NBME Surgery Form 1 - Answers & Explanations

Updated: Nov 16, 2019


1) Needle-localized open biopsy • Percutaneous core biopsy, localization with needle and surgically sampling, is preferred for evaluation of microcalcifications • Fine-needle aspiration is inadequate as it may miss the cancer cells

2) Clostridium perfringens • Crepitus = gas-forming = clostridium

3) Lack of normal joint sensation • Neuropathic (Charcot) arthropathy

4) Avascular necrosis of the femoral head • Legg-Calvé-Perthes disease • Common in males between 5-8 years old

5) Low-dose heparin prophylaxis • Heparin is best choice for pre-surgical VTE prophylaxis because it has a short half-life (~45 mins) and is easily reversed with protamine sulfate

6) Cardiogenic shock • SOB, JVD, hypotension, hepatomegaly, ST elevation in anterior leads

7) Surgical decompression • Compartment syndrome

• Paresthesia and pain on passive stretch are early sxs

8) Fat embolism • Associated with long bone fractures and liposuction • Triad: Neurologic dysfunction, petechial rash (usually in axilla), respiratory distress (hypoxemia)

• Therapy is supportive

9) Melanoma • Subungual hematoma, unlike melanoma, will gradually clear as the nail heals

• Subungual hematoma will form a transverse groove across the surface as the nail heals

10) Testicular tumor • Young age, painless progressive enlargement over 8 months = cancer

• Hydrocele and Spermatocele both transilluminate • Epididymitis is painful

11) Appropriate in view of the medical necessity to remove the inflamed appendix

• Acutely inflamed appendix is a medical emergency and therefore doesn’t require consent

12) Ruptured spleen • Kehr sign: referred pain in shoulder due to irritants (eg, blood) in the peritoneal cavity • Kehr sign in the left shoulder is a classic sxs of a ruptured spleen

13) Rapid infusion of 0.9% saline

• Patient is unstable

14) Sphenopalatine artery • Sphenopalatine artery is the MCC of posterior nosebleeds • 90% of nosebleeds are anteriorly located at Kiesselbach’s plexus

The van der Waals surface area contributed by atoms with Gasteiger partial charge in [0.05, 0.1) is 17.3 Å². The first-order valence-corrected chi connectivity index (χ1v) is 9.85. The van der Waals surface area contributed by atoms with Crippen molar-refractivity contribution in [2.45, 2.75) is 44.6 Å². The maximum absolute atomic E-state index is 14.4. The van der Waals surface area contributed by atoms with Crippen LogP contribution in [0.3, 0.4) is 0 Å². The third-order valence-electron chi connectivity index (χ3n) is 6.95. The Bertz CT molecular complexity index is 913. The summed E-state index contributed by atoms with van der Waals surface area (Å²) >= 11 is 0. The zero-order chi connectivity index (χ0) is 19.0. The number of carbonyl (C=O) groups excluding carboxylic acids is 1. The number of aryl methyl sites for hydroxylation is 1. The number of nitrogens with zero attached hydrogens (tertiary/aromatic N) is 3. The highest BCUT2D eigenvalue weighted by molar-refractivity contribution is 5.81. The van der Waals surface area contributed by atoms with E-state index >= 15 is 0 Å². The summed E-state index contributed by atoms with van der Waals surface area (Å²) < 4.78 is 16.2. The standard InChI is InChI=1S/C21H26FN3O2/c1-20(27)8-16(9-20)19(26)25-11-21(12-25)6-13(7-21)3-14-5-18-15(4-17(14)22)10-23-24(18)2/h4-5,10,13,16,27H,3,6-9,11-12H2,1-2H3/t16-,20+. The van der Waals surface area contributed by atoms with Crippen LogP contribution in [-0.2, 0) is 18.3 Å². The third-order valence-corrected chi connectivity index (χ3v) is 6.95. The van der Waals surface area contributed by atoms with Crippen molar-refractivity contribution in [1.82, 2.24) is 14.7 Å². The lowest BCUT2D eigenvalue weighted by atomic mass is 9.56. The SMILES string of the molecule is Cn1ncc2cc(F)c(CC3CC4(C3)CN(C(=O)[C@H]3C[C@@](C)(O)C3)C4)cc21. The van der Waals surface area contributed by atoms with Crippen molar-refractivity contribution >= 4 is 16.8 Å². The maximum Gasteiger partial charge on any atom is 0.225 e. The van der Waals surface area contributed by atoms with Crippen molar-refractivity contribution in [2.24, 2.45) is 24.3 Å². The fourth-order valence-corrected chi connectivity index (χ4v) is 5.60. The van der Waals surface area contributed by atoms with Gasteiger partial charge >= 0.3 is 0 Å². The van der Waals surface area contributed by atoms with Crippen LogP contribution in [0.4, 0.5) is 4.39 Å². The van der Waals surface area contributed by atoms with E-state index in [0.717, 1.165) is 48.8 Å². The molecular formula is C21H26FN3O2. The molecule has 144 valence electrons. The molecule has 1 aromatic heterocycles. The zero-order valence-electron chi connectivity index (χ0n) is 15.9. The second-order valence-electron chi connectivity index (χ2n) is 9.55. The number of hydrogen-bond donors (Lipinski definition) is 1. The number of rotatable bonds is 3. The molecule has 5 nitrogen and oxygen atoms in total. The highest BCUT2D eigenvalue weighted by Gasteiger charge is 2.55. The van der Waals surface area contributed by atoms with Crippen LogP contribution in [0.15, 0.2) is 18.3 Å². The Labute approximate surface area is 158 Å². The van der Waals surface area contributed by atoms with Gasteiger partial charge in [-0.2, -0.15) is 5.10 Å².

15) Ovarian adenocarcinoma

• Nulligravid → uninterrupted menstrual cycles (follicular rupture and tissue damage) → ↑ risk of ovarian cancer

• Advanced ovarian cancer → peritoneal seeding and inflammation → ascites

• Meigs syndrome: triad of ovarian fibroma, ascites, and pleural effusion

16) Increase positive end-expiratory pressure

• Normal PO2 is between 80-10

• FiO2 and PEEP determine PO2; TV and RR determine CO2

17) Slipped capital femoral epiphysis

• Classically presents in teens/pre-teens that are obese or above 90th percentile in weight

18) Incision and drainage of the lesion

• Abscesses must be drained

19) Increased serum aldosterone concentration

• Renin increases on the affected side due to ↓ blood supply → ↑ aldosterone

• Blood supply to unaffected side is normal, so no need to release renin

20) Proctocolectomy with an ileoanal reservoir

• Prophylactic colectomy is the best long-term management in FAP because 100% of cases will eventually progress to CRC

• FAP patients should be screened with a colonoscopy every year starting at age 10-12


21) 15 L of lactated Ringer solution

• Parkland formula: 4 x weight in kg x % area

• 4 x 75 x 50 = 15000 ml = 15L

22) Epidural hematoma • The middle meningeal artery runs underneath the pterion, the weak region of the skull where the frontal, parietal, temporal, and sphenoid bones join together

• Traumatic blows to this area classically cause an epidural hematoma

23) Aortic arteriography

• Mild tenderness over the chest and a ‘somewhat’ widened mediastinum warrant an aortic arteriography

• If the patient had presented with “tearing chest pain radiating to the back” and a widened mediastinum following a MVC, then an immediate thoracotomy would be indicated

24) Carotid duplex ultrasonography

• B/L carotid bruits indicate stenosis in the carotids → compromised blood flow → cerebral ischemia → TIA

• Carotid U/S should be performed to determine the level of stenosis and the corresponding treatment

<